Of course, Embraer is not the sole purveyor of medium transport aircraft and many countries will see the best replacement for the ubiquitous C-130 Hercules as a new (or newer) C-130. There are also likely to be some bargains around. The UK, for example, is retiring around 10 of its fleet of 25 C-130Js and stretched C-130J-30s earlier than planned and these are likely to be sold off. Bahrain has already required two, for example.
The British examples were heavily used in the UK’s involvement in Afghanistan but have been well maintained and will give several years’ more service to new owners, especially if they fly the aircraft at a lower tempo than the British. And they will be much cheaper than buying new aircraft such as the C-390.
Schneider said that Embraer respected the C-130J-30 as a “great product” but that the C-390 represented a new generation of equipment.
The two aircraft’s cargo compartments are roughly similar in size, but the C-390’s is slightly larger in all three dimensions and Embraer says that the C-390 will carry 26 tonnes, compared to the C-130J-30’s 20 tonnes.
Significantly, in May, the aircraft embarked on a tour of two African and eight Middle Eastern countries. Some had specifically asked for the aircraft to visit, Schneider added.
African Aerospace understands that the head of the Rwandan Air Force has suggested that the C-390 would be a contender for use by nations of the African Union – perhaps in a multinational unit – that could undertake humanitarian and other missions throughout the continent.
Following its tour, the aircraft was scheduled to tour Asia-Pacific and, in early June, Embraer announced that it was in talks with India over the aircraft.
Commentators have estimated that India requires 25-30 aircraft in the medium transport category, following the ending in 2017 of the Indo-Russian medium transport aircraft project. India is facing increasing pressure from China on its north-eastern border. The Indian Air Force operates both C-130s and C-17 Globemaster strategic transports, but observers believe the C-390 could add useful capacity.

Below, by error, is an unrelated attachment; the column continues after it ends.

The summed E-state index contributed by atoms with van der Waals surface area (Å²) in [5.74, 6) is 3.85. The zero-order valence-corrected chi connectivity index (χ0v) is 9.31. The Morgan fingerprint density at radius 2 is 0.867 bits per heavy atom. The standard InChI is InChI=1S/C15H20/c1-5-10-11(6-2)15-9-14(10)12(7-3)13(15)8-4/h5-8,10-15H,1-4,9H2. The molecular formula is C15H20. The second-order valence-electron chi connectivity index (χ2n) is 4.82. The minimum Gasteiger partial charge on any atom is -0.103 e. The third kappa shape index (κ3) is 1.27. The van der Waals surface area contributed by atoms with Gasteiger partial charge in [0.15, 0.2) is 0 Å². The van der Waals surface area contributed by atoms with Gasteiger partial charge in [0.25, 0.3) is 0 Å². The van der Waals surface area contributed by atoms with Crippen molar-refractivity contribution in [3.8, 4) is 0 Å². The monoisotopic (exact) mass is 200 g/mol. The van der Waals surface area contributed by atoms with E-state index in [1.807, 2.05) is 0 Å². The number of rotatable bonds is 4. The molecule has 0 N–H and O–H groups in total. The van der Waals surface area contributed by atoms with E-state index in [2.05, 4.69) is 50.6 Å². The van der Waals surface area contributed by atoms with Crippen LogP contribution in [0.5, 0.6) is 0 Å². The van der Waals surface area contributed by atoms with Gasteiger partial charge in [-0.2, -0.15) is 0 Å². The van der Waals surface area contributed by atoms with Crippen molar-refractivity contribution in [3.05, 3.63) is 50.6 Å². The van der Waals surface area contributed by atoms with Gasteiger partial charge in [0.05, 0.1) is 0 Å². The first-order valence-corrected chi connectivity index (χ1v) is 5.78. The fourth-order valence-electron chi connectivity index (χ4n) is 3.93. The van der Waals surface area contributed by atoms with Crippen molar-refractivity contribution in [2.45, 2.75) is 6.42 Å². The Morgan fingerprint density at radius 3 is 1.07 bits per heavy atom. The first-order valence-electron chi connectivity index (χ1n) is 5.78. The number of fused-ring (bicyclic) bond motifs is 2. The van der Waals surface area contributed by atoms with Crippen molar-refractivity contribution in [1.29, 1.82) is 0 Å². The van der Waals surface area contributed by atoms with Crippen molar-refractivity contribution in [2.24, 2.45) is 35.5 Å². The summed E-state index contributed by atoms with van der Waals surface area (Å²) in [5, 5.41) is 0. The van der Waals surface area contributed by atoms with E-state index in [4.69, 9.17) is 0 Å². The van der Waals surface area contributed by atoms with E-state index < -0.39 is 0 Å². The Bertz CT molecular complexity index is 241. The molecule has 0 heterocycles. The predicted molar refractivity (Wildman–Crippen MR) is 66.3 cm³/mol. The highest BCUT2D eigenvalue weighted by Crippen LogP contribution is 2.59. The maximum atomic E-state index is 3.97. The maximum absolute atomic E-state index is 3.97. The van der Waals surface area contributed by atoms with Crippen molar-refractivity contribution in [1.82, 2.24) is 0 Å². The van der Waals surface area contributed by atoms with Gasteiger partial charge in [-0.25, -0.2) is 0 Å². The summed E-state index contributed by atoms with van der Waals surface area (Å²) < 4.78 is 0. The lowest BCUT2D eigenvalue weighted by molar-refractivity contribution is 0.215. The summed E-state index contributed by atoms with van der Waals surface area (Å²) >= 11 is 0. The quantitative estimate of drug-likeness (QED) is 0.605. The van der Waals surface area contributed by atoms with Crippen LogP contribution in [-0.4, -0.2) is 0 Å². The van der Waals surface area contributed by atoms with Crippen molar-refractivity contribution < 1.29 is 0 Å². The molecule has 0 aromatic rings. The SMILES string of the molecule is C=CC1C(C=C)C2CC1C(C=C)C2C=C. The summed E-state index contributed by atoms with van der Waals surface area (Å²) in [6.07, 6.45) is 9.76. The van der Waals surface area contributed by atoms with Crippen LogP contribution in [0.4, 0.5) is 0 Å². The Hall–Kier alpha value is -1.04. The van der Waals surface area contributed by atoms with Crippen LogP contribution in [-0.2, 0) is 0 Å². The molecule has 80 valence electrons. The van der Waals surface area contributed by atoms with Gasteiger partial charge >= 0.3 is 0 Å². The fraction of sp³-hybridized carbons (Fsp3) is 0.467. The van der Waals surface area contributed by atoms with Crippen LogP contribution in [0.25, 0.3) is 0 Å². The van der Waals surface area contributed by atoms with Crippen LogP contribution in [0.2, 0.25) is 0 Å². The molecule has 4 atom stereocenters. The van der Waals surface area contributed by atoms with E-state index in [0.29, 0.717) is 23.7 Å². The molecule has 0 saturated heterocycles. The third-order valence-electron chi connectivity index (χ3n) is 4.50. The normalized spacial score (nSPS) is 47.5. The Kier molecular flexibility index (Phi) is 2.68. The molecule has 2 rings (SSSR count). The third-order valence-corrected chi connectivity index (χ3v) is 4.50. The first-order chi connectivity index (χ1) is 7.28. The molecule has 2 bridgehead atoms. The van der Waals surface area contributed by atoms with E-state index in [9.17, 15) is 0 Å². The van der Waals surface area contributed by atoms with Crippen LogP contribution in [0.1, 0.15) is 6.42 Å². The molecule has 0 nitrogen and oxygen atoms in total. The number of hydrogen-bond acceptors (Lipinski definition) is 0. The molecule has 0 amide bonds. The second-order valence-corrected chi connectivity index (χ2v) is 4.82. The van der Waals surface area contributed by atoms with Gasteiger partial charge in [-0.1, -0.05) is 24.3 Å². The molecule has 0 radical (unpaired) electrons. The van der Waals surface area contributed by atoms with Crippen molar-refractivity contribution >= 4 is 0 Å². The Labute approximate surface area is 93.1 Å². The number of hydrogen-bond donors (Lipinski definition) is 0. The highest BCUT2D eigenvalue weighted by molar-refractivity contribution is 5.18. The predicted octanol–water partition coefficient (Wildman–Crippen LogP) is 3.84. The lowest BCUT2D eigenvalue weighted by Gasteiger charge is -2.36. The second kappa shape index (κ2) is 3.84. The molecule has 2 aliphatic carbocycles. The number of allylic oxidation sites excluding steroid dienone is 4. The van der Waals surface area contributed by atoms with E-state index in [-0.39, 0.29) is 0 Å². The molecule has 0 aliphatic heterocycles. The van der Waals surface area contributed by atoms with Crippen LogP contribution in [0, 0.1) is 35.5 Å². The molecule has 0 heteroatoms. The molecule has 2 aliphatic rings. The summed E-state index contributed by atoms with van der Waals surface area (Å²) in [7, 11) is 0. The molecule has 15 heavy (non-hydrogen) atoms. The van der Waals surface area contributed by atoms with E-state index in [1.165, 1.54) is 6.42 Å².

Meanwhile, in Embraer’s domestic market, the Forca Aérea Brasileira (FAB) ordered 28 C-390s, with the first being delivered in 2019. However it has subsequently cut back its order from 28 to 22. A decrease or increase of up to 25% of the initial 28-strong order was allowed under the terms of the contract.
Then, earlier this year, the FAB said it wanted to cut the order further, to only 15, with a senior officer citing budget unpredictability as the reason for being unable to afford more, at least in the short term.
The eventual outcome remains uncertain, but Embraer says it retains a contract for 22 of the twin-turbofan aircraft. A further five have been ordered by Portugal to replace its Lockheed Martin C-130s – the first of these was on the final assembly line in late May – together with two examples for Hungary.
Argentina has said it plans to order four, but that country’s ongoing severe economic problems have so far prevented it from signing a firm order. The aircraft has also been shortlisted by the Netherlands to replace its existing C-130s.
Embraer has said that it plans, imminently, to unveil a ‘partnership’ on the C-390 to increase market penetration. The identity of the defence company involved was awaited as African Aerospace went to press.
Meanwhile, with more than 260 aircraft in service or ordered by 16 air arms, the turboprop-powered A-29 Super Tucano tactical trainer, armed reconnaissance and light attack aircraft already has considerable traction in Africa,.
Burkina Faso, Mali, Mauritania, Angola and, most recently, Nigeria, have acquired the type. In Nigeria, the aircraft’s light attack capabilities will be put to work in sorties against the militant Islamic Boko Haram movement.
Several A-29 operators in Africa use the aircraft in roles such as border patrol, where its relatively low operating cost of $1,200 an hour suits it for lengthy patrols.